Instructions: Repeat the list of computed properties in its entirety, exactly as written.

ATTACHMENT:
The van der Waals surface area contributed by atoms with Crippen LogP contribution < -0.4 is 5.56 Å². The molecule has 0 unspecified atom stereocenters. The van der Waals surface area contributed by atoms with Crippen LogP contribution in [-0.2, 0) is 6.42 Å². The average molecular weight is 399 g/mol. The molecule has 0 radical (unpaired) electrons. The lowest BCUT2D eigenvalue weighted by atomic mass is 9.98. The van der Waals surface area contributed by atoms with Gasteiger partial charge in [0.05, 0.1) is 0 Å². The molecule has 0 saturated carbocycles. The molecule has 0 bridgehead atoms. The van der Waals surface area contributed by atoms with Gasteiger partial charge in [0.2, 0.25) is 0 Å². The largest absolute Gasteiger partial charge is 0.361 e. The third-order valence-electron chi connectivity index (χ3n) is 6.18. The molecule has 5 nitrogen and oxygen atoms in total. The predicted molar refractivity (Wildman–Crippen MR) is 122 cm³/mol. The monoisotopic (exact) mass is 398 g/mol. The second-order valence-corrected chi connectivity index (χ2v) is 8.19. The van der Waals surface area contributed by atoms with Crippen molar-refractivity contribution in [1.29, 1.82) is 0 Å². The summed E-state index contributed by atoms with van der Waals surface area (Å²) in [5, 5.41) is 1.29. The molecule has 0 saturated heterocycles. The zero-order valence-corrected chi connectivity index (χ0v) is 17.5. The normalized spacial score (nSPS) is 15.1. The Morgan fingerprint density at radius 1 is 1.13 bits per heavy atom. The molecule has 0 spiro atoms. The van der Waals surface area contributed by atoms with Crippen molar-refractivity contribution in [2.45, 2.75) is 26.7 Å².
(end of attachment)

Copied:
The van der Waals surface area contributed by atoms with Crippen LogP contribution < -0.4 is 5.56 Å². The molecule has 0 unspecified atom stereocenters. The van der Waals surface area contributed by atoms with Crippen LogP contribution in [-0.2, 0) is 6.42 Å². The average molecular weight is 399 g/mol. The molecule has 0 radical (unpaired) electrons. The lowest BCUT2D eigenvalue weighted by atomic mass is 9.98. The van der Waals surface area contributed by atoms with Gasteiger partial charge in [0.05, 0.1) is 0 Å². The molecule has 0 saturated carbocycles. The molecule has 0 bridgehead atoms. The van der Waals surface area contributed by atoms with Gasteiger partial charge in [0.2, 0.25) is 0 Å². The largest absolute Gasteiger partial charge is 0.361 e. The third-order valence-electron chi connectivity index (χ3n) is 6.18. The molecule has 5 nitrogen and oxygen atoms in total. The predicted molar refractivity (Wildman–Crippen MR) is 122 cm³/mol. The monoisotopic (exact) mass is 398 g/mol. The second-order valence-corrected chi connectivity index (χ2v) is 8.19. The van der Waals surface area contributed by atoms with Crippen molar-refractivity contribution in [1.29, 1.82) is 0 Å². The summed E-state index contributed by atoms with van der Waals surface area (Å²) in [5, 5.41) is 1.29. The molecule has 0 saturated heterocycles. The zero-order valence-corrected chi connectivity index (χ0v) is 17.5. The normalized spacial score (nSPS) is 15.1. The Morgan fingerprint density at radius 1 is 1.13 bits per heavy atom. The molecule has 0 spiro atoms. The van der Waals surface area contributed by atoms with Crippen molar-refractivity contribution in [2.45, 2.75) is 26.7 Å².